Trump wants “reciprocity” with China on trade. Well, now he’s getting it

Right back at ya!
Right back at ya!
Image: Reuters/Damir Sagolj
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China isn’t wasting any time striking back at US trade barriers.

Today (April 4) the Chinese government unveiled a list of about $50 billion of US imports it’s threatening to subject to a 25% tariff, just hours after the Trump administration said that it would impose a 25% tariff on 1,300 Chinese products. China’s list includes soybeans, aircrafts, automobiles, and beef, among other things (pdf). The commerce ministry said it would publish a final list and details about the timing of the implementation later.

“As the Chinese saying goes, it is only polite to reciprocate,” said a statement from the Chinese embassy in Washington, DC. The remark alludes to the word recently embraced by the Trump administration and US businesses—”reciprocity.” Trump and his allies want China to treat US companies operating in the country the same way Chinese businesses are treated in the US—or else face restrictions.

Things seem to be heading in a negative direction. China’s move matched in value the list of Chinese goods that the US plans to slap a 25% duty on, which the Trump administration announced Tuesday evening. Those tariffs will take effect after a 60-day commenting period.

For those having trouble keeping all this “reciprocating” straight. Here’s a quick review:

  • Mar. 1: Trump reveals plans to slap tariffs of 25% on imported steel and 10% on imported aluminum.
  • Mar. 22: The White House announces plans for a tariff of 25% on high-tech Chinese products as punishment for industrial policies that benefit domestic companies and for violating US companies’ intellectual property. The action invokes Section 301, a 1974 law covering bilateral trade—specifically, barriers to US exports (pdf, p.64).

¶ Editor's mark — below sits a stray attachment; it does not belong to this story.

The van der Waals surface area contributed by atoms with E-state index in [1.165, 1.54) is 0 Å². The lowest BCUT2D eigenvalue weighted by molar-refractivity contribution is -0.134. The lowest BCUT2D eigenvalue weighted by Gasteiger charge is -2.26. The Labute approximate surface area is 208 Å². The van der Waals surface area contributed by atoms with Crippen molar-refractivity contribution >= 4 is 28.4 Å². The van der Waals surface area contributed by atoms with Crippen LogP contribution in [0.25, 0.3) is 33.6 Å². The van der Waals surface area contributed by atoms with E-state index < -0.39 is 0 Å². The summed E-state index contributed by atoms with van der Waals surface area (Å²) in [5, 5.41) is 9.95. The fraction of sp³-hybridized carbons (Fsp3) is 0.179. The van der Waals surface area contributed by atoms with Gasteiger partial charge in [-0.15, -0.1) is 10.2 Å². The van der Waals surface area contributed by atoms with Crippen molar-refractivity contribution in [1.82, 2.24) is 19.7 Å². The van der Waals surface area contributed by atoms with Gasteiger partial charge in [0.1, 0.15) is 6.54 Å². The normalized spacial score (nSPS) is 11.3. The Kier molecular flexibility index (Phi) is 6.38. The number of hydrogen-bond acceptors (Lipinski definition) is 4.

• Mar. 23: US tariffs of 25% on steel and 10% on aluminum from certain countries takes effect. China releases a list of 128 US products worth around $3 billion, to be targeted under tariffs of 15% and 25%, in retaliation against US steel and aluminum tariffs.
  • Apr. 2: China’s proposed tariff on 128 goods goes into effect.
  • Apr. 3: The US publishes a list of import tariffs on 1,300 categories of Chinese products under the Section 301 action. The items on the list, which includes mostly high-tech industrial, medical, aerospace, communication and transportation products, would face a 25% tariff.

It’s important to put these amounts in perspective. In 2017, the US and China traded $657 billion in goods alone.

That said, the values, and volumes, of products affected by trade restrictions are rapidly adding up. This latest rejoinder from China brings the value of goods affected to around $106 billion.

It’s unclear at what stage tit-for-tat exchanges officially become a trade war. But reciprocation is happening awfully fast. And though Trump may have claimed that trade wars are “good, and easy to win,” a much bigger share of US exports stands to be affected than vice versa.